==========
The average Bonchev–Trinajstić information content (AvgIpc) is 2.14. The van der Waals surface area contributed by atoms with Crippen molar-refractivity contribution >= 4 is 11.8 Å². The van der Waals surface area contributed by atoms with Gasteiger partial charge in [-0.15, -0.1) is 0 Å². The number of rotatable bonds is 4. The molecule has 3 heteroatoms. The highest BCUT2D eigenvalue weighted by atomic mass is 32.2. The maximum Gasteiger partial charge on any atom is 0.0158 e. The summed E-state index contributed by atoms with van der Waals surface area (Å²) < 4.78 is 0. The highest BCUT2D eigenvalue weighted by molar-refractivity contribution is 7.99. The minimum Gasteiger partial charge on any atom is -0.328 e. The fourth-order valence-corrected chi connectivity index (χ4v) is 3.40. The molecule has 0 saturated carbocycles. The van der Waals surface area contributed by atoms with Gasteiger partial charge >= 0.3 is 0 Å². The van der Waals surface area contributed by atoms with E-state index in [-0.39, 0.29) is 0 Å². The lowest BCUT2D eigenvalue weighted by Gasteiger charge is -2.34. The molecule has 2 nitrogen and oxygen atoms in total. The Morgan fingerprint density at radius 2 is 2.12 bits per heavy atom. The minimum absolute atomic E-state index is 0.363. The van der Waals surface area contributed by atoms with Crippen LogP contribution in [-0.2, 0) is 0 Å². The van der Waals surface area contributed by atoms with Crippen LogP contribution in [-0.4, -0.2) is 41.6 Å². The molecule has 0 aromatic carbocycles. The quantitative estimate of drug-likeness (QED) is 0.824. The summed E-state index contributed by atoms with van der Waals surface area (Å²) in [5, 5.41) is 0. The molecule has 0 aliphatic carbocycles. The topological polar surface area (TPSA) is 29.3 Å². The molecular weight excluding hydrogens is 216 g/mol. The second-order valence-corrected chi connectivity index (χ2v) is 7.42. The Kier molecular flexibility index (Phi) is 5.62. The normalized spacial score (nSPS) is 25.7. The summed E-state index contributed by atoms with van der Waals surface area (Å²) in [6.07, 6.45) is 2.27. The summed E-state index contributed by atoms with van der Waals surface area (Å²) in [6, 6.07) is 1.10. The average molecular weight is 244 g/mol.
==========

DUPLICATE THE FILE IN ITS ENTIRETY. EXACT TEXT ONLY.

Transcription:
The average Bonchev–Trinajstić information content (AvgIpc) is 2.14. The van der Waals surface area contributed by atoms with Crippen molar-refractivity contribution >= 4 is 11.8 Å². The van der Waals surface area contributed by atoms with Gasteiger partial charge in [-0.15, -0.1) is 0 Å². The number of rotatable bonds is 4. The molecule has 3 heteroatoms. The highest BCUT2D eigenvalue weighted by atomic mass is 32.2. The maximum Gasteiger partial charge on any atom is 0.0158 e. The summed E-state index contributed by atoms with van der Waals surface area (Å²) < 4.78 is 0. The highest BCUT2D eigenvalue weighted by molar-refractivity contribution is 7.99. The minimum Gasteiger partial charge on any atom is -0.328 e. The fourth-order valence-corrected chi connectivity index (χ4v) is 3.40. The molecule has 0 saturated carbocycles. The van der Waals surface area contributed by atoms with Gasteiger partial charge >= 0.3 is 0 Å². The van der Waals surface area contributed by atoms with E-state index in [-0.39, 0.29) is 0 Å². The lowest BCUT2D eigenvalue weighted by Gasteiger charge is -2.34. The molecule has 2 nitrogen and oxygen atoms in total. The Morgan fingerprint density at radius 2 is 2.12 bits per heavy atom. The minimum absolute atomic E-state index is 0.363. The van der Waals surface area contributed by atoms with Crippen LogP contribution in [-0.2, 0) is 0 Å². The van der Waals surface area contributed by atoms with Crippen LogP contribution in [-0.4, -0.2) is 41.6 Å². The molecule has 0 aromatic carbocycles. The quantitative estimate of drug-likeness (QED) is 0.824. The summed E-state index contributed by atoms with van der Waals surface area (Å²) in [5, 5.41) is 0. The molecule has 0 aliphatic carbocycles. The topological polar surface area (TPSA) is 29.3 Å². The molecular weight excluding hydrogens is 216 g/mol. The second-order valence-corrected chi connectivity index (χ2v) is 7.42. The Kier molecular flexibility index (Phi) is 5.62. The normalized spacial score (nSPS) is 25.7. The summed E-state index contributed by atoms with van der Waals surface area (Å²) in [6.07, 6.45) is 2.27. The summed E-state index contributed by atoms with van der Waals surface area (Å²) in [6, 6.07) is 1.10. The average molecular weight is 244 g/mol.